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I'm running into a bizarre issue with a router on my local university. There is one wireless router near the classroom where I have most of my classes that has a dhcp server running that gives out the self-assigned ip address that it's currently using for itself. (This router is broadcasting the same SSID as the rest of the campus routers) I use my laptop in class frequently since I do all my course work on it.

When my laptop is running Windows I just lose network connectivity for a minute or two whenever windows jumps to the signal from the bad router. Windows seems to realize something went horribly wrong and jumps back to the previous signal immediately. While annoying this is tolerable.

However when I'm running OSX the wireless driver stays locked on the signal from the bad router. I've been able to shake it from the signal after deleting the wireless network from my auto-join list, reconnecting and forcing a new ip address from the advanced network options. Sometimes this doesn't work and the only working solution is to find an ethernet jack and get a good ip address. When I finally get a good ip address from ANY source my wireless self-assigned ip issues disappear until the next time.

Asking the campus tech people to fix the router is pointless from my experiences with them. They still haven't fix many many other issues. Hacking into the router's configuration page is a bad idea because I might get expelled and I only have one semester to go before I graduate.

How can I prevent Windows and OSX from ever connecting to this router or at the very least get OSX to jump to a different signal when this happens?

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4 Answers 4

up vote 3 down vote accepted

If I'm reading the question correctly, you essentially want to force connect to a specific wireless access point.

The standard Airport Network interface doesn't have an option to connect based on MAC address but the program iStumbler does allow you to see all WAPs with common SSIDs, select the WAP and click "join". You can try using it to select the specific WAP and see if the underlying OS acknowledges the request or if it merely joins the default WAP with the same SSID.

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All I would do is contact your campus support.

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For clarification: The wireless router - does it have the same name as other wireless networks you connect to in the area?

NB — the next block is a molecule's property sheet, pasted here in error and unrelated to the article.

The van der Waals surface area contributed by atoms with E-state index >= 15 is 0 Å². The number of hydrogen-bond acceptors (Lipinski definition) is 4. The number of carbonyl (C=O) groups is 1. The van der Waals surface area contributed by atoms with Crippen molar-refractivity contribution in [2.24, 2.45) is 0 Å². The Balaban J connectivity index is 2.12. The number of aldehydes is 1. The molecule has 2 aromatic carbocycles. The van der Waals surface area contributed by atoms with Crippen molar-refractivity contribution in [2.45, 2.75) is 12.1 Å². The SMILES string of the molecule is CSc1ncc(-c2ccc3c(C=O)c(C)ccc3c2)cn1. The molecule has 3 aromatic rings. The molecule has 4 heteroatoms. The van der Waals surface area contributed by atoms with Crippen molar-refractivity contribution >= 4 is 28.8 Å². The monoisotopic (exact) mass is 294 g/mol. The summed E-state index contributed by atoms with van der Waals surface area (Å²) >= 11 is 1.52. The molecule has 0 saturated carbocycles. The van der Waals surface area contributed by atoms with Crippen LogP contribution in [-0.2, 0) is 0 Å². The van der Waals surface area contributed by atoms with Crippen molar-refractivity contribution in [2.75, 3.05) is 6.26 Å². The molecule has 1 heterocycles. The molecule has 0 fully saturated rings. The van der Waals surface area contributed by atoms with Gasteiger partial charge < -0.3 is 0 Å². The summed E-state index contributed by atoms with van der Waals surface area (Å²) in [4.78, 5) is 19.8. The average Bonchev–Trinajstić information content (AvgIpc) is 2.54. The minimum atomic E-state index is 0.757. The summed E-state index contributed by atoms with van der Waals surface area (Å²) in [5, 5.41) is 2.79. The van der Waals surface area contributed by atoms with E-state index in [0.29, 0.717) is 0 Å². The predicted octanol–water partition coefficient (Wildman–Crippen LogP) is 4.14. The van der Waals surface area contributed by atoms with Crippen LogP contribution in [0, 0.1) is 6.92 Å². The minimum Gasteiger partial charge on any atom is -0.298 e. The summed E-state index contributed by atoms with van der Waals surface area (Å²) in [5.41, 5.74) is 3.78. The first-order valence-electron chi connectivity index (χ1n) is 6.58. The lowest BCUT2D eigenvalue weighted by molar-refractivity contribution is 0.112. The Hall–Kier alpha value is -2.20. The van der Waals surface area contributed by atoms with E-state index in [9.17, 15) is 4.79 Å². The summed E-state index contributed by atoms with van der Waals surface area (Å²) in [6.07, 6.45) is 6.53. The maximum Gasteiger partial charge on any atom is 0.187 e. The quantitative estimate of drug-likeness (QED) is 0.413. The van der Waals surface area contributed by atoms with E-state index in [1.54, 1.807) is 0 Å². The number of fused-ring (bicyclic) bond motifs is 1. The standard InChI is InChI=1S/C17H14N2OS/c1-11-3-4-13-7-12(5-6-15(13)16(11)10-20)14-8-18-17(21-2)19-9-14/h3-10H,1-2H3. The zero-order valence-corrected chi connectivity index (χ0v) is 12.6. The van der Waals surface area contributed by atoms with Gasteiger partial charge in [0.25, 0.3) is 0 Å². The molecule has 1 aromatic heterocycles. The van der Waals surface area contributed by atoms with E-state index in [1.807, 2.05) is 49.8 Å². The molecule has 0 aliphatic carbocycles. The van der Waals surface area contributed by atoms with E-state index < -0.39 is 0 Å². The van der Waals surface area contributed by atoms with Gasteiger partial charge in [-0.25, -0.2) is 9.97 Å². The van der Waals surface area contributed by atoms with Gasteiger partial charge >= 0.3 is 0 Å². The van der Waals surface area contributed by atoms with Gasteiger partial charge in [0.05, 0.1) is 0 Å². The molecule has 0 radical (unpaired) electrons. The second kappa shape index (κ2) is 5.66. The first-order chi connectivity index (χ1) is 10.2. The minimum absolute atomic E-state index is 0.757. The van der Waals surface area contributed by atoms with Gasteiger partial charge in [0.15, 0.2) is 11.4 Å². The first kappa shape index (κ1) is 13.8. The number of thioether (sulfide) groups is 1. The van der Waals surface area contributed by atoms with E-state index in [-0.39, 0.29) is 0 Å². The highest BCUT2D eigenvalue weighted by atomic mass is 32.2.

If not you can tell OS X to stop connecting to that WAP:

Go to the Apple Menu and choose System Preferences, then click on the Network Preference Pane

If using Leopard (10.5):

  1. Click on your Airport connection and then press the Advanced button on the bottom right hand side of the window.
  2. Under the Airport tab you'll see a list of Preferred Networks, find the one in question that you are erroneously connecting to and press the '-' button below it. Then press OK, then press Apply. It will stop connecting to that particular WAP.

If using Tiger (10.4):

  1. Click on your Airport Connection and then press Configure at the bottom of the window.
  2. Select the Drop down menu and change it from Automatic to Preferred Networks, choose the offending WAP name and press the '-' below it.
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"This router is broadcasting the same SSID as the rest of the campus routers" –  epochwolf May 3 '09 at 17:32
    
If that is the case, then your best option is to try Michael Glenn's answer. –  Chealion May 4 '09 at 17:32

I doubt you can do much about it, it's akin to a rogue AP - report it. If it doesn't lead anywhere, we would say "switch school" - but perhaps an easy workaround would be to unplug its power (or cut the power cord, it's not "hacking" per se is it ;)

Or you could hi-jack an IP address and set it manually, hoping to avoid a conflict...

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